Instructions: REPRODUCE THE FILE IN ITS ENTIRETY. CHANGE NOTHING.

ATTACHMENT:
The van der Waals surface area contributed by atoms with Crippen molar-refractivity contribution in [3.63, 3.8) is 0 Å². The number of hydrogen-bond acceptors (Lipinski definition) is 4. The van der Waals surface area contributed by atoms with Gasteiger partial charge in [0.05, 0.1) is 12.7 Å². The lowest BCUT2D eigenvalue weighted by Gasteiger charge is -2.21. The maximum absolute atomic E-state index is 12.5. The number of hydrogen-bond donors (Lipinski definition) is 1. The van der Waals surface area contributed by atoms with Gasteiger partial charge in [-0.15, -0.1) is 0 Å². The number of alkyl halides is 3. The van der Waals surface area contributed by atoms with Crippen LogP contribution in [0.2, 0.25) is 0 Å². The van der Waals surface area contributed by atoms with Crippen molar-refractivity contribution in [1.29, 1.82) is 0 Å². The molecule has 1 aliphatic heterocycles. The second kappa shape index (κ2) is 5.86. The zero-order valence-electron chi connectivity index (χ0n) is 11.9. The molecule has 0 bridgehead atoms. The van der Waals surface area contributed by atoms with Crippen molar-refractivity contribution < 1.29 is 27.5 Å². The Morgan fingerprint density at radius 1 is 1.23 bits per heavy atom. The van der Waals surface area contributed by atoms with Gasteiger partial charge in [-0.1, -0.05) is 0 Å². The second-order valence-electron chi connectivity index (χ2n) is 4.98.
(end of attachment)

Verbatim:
The van der Waals surface area contributed by atoms with Crippen molar-refractivity contribution in [3.63, 3.8) is 0 Å². The number of hydrogen-bond acceptors (Lipinski definition) is 4. The van der Waals surface area contributed by atoms with Gasteiger partial charge in [0.05, 0.1) is 12.7 Å². The lowest BCUT2D eigenvalue weighted by Gasteiger charge is -2.21. The maximum absolute atomic E-state index is 12.5. The number of hydrogen-bond donors (Lipinski definition) is 1. The van der Waals surface area contributed by atoms with Gasteiger partial charge in [-0.15, -0.1) is 0 Å². The number of alkyl halides is 3. The van der Waals surface area contributed by atoms with Crippen LogP contribution in [0.2, 0.25) is 0 Å². The van der Waals surface area contributed by atoms with Crippen molar-refractivity contribution in [1.29, 1.82) is 0 Å². The molecule has 1 aliphatic heterocycles. The second kappa shape index (κ2) is 5.86. The zero-order valence-electron chi connectivity index (χ0n) is 11.9. The molecule has 0 bridgehead atoms. The van der Waals surface area contributed by atoms with Crippen molar-refractivity contribution < 1.29 is 27.5 Å². The Morgan fingerprint density at radius 1 is 1.23 bits per heavy atom. The van der Waals surface area contributed by atoms with Gasteiger partial charge in [-0.1, -0.05) is 0 Å². The second-order valence-electron chi connectivity index (χ2n) is 4.98.